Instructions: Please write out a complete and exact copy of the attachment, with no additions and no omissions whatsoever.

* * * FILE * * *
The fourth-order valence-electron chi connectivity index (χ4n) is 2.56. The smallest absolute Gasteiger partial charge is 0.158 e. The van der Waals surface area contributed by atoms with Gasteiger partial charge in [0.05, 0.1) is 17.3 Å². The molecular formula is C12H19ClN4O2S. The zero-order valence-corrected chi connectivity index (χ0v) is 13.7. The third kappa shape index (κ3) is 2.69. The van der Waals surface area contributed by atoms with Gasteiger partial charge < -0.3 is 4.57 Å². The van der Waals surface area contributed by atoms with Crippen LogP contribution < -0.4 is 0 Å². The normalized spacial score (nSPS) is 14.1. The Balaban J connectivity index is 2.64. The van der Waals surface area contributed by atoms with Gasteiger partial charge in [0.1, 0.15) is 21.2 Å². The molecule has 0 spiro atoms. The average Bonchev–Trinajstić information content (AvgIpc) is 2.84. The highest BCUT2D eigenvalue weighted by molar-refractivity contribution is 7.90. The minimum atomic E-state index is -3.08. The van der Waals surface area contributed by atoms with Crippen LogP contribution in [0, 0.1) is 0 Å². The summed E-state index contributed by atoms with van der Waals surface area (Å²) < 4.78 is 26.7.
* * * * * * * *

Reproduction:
The fourth-order valence-electron chi connectivity index (χ4n) is 2.56. The smallest absolute Gasteiger partial charge is 0.158 e. The van der Waals surface area contributed by atoms with Gasteiger partial charge in [0.05, 0.1) is 17.3 Å². The molecular formula is C12H19ClN4O2S. The zero-order valence-corrected chi connectivity index (χ0v) is 13.7. The third kappa shape index (κ3) is 2.69. The van der Waals surface area contributed by atoms with Gasteiger partial charge < -0.3 is 4.57 Å². The van der Waals surface area contributed by atoms with Crippen LogP contribution < -0.4 is 0 Å². The normalized spacial score (nSPS) is 14.1. The Balaban J connectivity index is 2.64. The van der Waals surface area contributed by atoms with Gasteiger partial charge in [0.1, 0.15) is 21.2 Å². The molecule has 0 spiro atoms. The average Bonchev–Trinajstić information content (AvgIpc) is 2.84. The highest BCUT2D eigenvalue weighted by molar-refractivity contribution is 7.90. The minimum atomic E-state index is -3.08. The van der Waals surface area contributed by atoms with Crippen LogP contribution in [0, 0.1) is 0 Å². The summed E-state index contributed by atoms with van der Waals surface area (Å²) < 4.78 is 26.7.